What’s the Future of Book Design? (Part 2)
As print sales decline and new e-platforms pop up everywhere, the future of the book has become a source of widespread speculation. In my previous post I asked: what’s the consensus among people who actually design books as products?
Answer: there is none. But there are all sorts of interesting opinions, several of which I shared last time as part of an informal survey of top designers. As it turned out, the comments section of that survey yielded plenty more, with predictions ranging from sunny to gloomy, from technocentric to aesthetically focused, from conservative to….a little bit far out.
Lettering artist Daniel Pelavin, for one, is excited about all the industry upheaval. “I hope book design will change,” he says; “I’m getting weary of bad typography on top of blurry photographs.” According to typographer John D. Berry, he’ll get his wish: ten years from now, “books will be routinely published in both forms [electronic and print], and the design will be flexible and adaptive, portable between print and a variety of screen presentations.”
E-book editor Greg Freed believes designers will need to resolve some technical kinks surrounding the electronic format, noting the difficulty “of converting some books from InDesign [a software application used by designers] to e-book.” He views the basic problem “as InDesign (and therefore the codex) being a 3-dimensional space (layers of 2-D objects make a 3-D object), whereas an e-book is purely 2-D, since it never stacks, just flows….I largely view the [digital] shift as a reversion to scroll-like text from the codex.”
Art director Barry Deck, by contrast, thinks technological progress will be swift and merciless. Within a decade, he says, “nanotech robots lodged in our synapses will access books as information stored in the cloud.” If this sounds terrifying, don’t worry: it’ll probably happen in the same dystopic future previously envisioned by Victoria Meyers, so only the upper caste of 2021 will experience the cranial invasion of neuro-robotic reading.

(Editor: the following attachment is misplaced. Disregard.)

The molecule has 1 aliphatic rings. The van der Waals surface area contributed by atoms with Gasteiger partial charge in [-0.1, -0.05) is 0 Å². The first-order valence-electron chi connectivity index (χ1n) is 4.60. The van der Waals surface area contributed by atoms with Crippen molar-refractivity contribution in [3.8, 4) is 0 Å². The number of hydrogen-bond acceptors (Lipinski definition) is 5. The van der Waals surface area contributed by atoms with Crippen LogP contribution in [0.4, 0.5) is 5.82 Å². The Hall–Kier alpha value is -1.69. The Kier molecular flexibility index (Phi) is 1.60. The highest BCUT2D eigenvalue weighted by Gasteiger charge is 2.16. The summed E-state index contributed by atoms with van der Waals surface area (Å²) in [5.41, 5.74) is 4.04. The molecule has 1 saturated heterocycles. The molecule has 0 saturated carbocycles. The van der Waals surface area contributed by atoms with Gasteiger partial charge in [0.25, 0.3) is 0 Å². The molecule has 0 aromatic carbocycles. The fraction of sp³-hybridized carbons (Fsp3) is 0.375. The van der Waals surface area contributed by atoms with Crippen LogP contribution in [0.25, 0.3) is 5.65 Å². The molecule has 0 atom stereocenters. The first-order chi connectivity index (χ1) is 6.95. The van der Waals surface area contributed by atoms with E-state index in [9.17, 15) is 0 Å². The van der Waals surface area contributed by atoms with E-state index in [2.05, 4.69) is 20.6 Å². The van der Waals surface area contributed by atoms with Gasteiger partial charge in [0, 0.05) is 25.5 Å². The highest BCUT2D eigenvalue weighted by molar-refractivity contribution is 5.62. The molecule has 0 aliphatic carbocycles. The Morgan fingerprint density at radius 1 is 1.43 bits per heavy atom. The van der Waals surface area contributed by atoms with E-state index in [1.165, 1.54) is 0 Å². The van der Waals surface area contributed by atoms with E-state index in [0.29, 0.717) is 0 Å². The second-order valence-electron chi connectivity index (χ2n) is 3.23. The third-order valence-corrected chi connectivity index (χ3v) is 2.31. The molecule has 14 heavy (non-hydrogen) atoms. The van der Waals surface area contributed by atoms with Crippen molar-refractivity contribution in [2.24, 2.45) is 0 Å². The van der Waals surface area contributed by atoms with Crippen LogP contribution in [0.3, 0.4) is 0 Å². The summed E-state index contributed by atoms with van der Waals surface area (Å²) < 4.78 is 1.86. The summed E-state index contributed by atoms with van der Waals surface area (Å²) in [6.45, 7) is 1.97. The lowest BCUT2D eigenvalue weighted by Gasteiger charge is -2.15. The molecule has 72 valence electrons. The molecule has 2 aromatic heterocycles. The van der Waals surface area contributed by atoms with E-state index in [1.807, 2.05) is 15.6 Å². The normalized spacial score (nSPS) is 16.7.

Type designer Illarion Gordon actually predicts a grim future for electronic books, suggesting that their day in the technological sun will be short-lived. He explains: “Casual reading will eventually migrate to electronic media of some kind, and it’s hard to say if the e-books will survive as long as ten years. Ten years [ago] we knew nothing of touch interfaces, and look at them blooming everywhere today. But I hope that books will be more carefully made, and once again will become an object of art that should be preserved and owned with care.”
Gordon’s view would be enthusiastically echoed by computer scientist David Gelernter—not a designer or a participant in the survey, but a riveting voice on this subject in Big Think interviews past. In a conversation at last year’s DLD conference, Gelernter called the print book “the greatest design in the history of ergonomics,” “[one of] the most beautiful things we have,” and an object whose disappearance “people are too smart to allow.”
Many thanks to Misha Beletsky for helping conduct the survey, as well as to all the designers who participated and shared their thoughts. And in case you’re wondering where I, as a humble layman, stand on the issue—I side with a forecast posted a few years back by Jeff Barry at the SoroDesign blog. Barry essentially predicts that book design will coalesce around five future models: e-books based on a reflow format (for smaller devices); e-books based on PDFs; books-as-websites; print-on-demand volumes; and traditional print books, design for which he believes will undergo a “renaissance” as it caters to an increasingly discriminating audience. His prediction doubles as a levelheaded prophecy of the future of the book industry itself, a future that I’d join him in describing as “surprisingly healthy.”
[Image: International Design Yearbook 21, cover design by Misha Beletsky.]